The film carries us through a journey with the young boy, Kyuta, and it’s got an entertaining story, but I find that the best part of the film, the thing that gives it all of its re-watchability, is the way that they humanize Kyuta and his Bear-like master, and make them both so personable. Though a bit cheesy at times, I think that all aspects of the film contribute to the charm of their stubbornness and their constant bickering, which if done poorly could make the characters come off as annoying.
Admittedly, the characters are quite flat. But I think that a lot of feel-good movies center on characters who are just that. Like the story, they are indeed charming but above all, they aren’t complex (though the film does have its one fun little twist moment). And this is what makes the film not only so easily digestible but absolutely sweet and heartwarming.
3. Digimon: The Movie
Written by Jordan Dawson
My feel good movie has always been the CRIMINALLY underrated but deserving classic: Digimon: The Movie. Why? Well I have literally no idea why. Maybe it’s the amazing soundtrack, likeable characters, high octane plot, and general nostalgia? I was always one of those hipster kids that said Digimon was better than Pokemon mostly because I just watched Digimon more. I still contest to this day however, that this film is vastly superior to the film of its poke-counterpart, I mean it is good enough that Summer Wars basically ripped off the plot. The film has a hilarious and hard hitting commentary for us Dial-up internet kids (represent!) with Matt and T.K being on their grandma’s shitty old computer trying to stop a worldwide virus threat. Ultimately, you could summarize the entire plot in a sentence or two: a worldwide virus (Digimon) enters the web and begins getting nuclear launch codes for Armageddon (whoa heavy). However, when our loveable and favorite Digi destined heroes jump on the case it becomes apparent that their friendship…is more powerful than any thermonuclear device!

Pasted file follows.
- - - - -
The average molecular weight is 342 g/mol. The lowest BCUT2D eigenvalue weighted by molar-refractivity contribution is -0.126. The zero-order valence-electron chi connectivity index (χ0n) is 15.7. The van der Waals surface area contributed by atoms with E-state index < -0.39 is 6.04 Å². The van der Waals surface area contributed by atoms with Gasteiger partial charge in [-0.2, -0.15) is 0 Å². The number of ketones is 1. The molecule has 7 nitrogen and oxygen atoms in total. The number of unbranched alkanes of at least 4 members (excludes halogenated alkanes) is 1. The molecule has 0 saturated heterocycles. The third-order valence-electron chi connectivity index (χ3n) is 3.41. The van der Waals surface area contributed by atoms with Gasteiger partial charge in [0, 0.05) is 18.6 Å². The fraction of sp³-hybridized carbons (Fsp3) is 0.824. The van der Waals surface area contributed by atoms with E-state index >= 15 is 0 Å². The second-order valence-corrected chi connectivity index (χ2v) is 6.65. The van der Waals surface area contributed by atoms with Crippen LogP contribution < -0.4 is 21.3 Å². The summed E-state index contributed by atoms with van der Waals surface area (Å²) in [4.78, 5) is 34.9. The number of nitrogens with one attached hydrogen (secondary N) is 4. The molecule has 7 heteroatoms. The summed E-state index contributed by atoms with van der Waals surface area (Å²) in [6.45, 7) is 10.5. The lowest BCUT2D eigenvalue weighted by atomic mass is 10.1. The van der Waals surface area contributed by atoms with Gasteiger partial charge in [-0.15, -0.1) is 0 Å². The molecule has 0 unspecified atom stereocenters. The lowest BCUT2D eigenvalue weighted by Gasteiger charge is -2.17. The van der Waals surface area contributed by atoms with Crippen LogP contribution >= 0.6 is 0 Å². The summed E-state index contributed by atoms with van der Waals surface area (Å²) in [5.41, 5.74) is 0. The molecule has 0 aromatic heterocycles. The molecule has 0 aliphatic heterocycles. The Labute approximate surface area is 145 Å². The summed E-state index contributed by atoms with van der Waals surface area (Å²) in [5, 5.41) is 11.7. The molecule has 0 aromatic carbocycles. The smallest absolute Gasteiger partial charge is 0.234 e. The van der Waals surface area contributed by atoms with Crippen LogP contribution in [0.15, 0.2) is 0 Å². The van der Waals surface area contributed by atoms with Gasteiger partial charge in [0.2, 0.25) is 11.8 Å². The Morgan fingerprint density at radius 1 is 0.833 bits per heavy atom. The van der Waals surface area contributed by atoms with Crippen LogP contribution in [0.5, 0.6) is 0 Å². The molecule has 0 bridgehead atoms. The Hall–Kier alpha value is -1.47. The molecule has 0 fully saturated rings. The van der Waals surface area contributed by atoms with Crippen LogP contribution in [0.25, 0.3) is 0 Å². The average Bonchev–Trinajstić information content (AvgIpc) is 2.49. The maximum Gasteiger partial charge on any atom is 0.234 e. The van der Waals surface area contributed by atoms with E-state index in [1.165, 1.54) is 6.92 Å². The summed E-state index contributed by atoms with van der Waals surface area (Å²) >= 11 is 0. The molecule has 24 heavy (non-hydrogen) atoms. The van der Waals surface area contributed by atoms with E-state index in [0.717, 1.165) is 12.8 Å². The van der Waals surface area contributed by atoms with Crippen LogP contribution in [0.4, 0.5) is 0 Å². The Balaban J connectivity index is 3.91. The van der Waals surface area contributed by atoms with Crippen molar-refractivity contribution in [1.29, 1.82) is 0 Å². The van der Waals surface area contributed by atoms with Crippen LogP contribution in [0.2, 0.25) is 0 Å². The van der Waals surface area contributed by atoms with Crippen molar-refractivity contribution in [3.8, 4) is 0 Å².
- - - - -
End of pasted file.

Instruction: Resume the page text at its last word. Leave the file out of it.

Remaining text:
Honestly, the movie just smashes every nostalgia button like its playing Contra and I can’t get enough time and time again. It’s the kind of movie that not meant to be hard hitting, or to some even interesting. It’s not unique and most people would prefer Pokemon but that’s the best part! Everyone can hate on the movie all they like, in the end it’s reserved for those scarce few that really loved the poor man’s Pokemon: Digimon. If you get it, I am glad we can both feel good viewing this masterpiece and if you don’t well, here is a video of the Digirap from the movie. You’re welcome.
4. Donnie Darko
Written by Adam Mott